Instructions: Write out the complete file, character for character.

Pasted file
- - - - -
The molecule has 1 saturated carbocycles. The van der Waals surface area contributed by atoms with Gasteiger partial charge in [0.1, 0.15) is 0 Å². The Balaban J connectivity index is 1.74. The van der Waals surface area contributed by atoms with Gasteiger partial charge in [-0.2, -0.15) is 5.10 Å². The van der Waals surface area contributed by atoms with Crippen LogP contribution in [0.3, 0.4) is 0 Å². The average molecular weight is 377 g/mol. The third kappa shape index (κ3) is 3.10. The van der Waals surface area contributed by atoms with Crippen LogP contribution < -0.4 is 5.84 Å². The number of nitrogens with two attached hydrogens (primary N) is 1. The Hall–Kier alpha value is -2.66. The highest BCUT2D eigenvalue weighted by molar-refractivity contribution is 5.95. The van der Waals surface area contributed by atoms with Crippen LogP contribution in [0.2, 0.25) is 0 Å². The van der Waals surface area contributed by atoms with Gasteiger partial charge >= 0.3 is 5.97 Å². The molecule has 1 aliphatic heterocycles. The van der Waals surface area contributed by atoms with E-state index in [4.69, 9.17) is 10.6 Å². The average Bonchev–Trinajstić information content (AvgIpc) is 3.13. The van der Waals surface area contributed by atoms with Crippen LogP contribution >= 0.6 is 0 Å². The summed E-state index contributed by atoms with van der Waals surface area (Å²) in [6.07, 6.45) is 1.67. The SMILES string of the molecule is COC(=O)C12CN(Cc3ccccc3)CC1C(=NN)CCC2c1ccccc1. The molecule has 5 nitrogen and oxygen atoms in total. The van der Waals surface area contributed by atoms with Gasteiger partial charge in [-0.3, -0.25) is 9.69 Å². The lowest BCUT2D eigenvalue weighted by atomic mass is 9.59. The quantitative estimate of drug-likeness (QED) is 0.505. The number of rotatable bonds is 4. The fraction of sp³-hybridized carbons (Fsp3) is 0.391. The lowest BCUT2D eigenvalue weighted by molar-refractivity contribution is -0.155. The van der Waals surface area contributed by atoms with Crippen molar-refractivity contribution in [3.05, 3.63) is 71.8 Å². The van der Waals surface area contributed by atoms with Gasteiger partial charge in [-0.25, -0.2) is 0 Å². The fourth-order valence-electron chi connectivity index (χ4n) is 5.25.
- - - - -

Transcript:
The molecule has 1 saturated carbocycles. The van der Waals surface area contributed by atoms with Gasteiger partial charge in [0.1, 0.15) is 0 Å². The Balaban J connectivity index is 1.74. The van der Waals surface area contributed by atoms with Gasteiger partial charge in [-0.2, -0.15) is 5.10 Å². The van der Waals surface area contributed by atoms with Crippen LogP contribution in [0.3, 0.4) is 0 Å². The average molecular weight is 377 g/mol. The third kappa shape index (κ3) is 3.10. The van der Waals surface area contributed by atoms with Crippen LogP contribution < -0.4 is 5.84 Å². The number of nitrogens with two attached hydrogens (primary N) is 1. The Hall–Kier alpha value is -2.66. The highest BCUT2D eigenvalue weighted by molar-refractivity contribution is 5.95. The van der Waals surface area contributed by atoms with Crippen LogP contribution in [0.2, 0.25) is 0 Å². The van der Waals surface area contributed by atoms with Gasteiger partial charge >= 0.3 is 5.97 Å². The molecule has 1 aliphatic heterocycles. The van der Waals surface area contributed by atoms with E-state index in [4.69, 9.17) is 10.6 Å². The average Bonchev–Trinajstić information content (AvgIpc) is 3.13. The van der Waals surface area contributed by atoms with Crippen LogP contribution >= 0.6 is 0 Å². The summed E-state index contributed by atoms with van der Waals surface area (Å²) in [6.07, 6.45) is 1.67. The SMILES string of the molecule is COC(=O)C12CN(Cc3ccccc3)CC1C(=NN)CCC2c1ccccc1. The molecule has 5 nitrogen and oxygen atoms in total. The van der Waals surface area contributed by atoms with Gasteiger partial charge in [-0.3, -0.25) is 9.69 Å². The lowest BCUT2D eigenvalue weighted by atomic mass is 9.59. The quantitative estimate of drug-likeness (QED) is 0.505. The number of rotatable bonds is 4. The fraction of sp³-hybridized carbons (Fsp3) is 0.391. The lowest BCUT2D eigenvalue weighted by molar-refractivity contribution is -0.155. The van der Waals surface area contributed by atoms with Crippen molar-refractivity contribution in [3.05, 3.63) is 71.8 Å². The van der Waals surface area contributed by atoms with Gasteiger partial charge in [-0.25, -0.2) is 0 Å². The fourth-order valence-electron chi connectivity index (χ4n) is 5.25.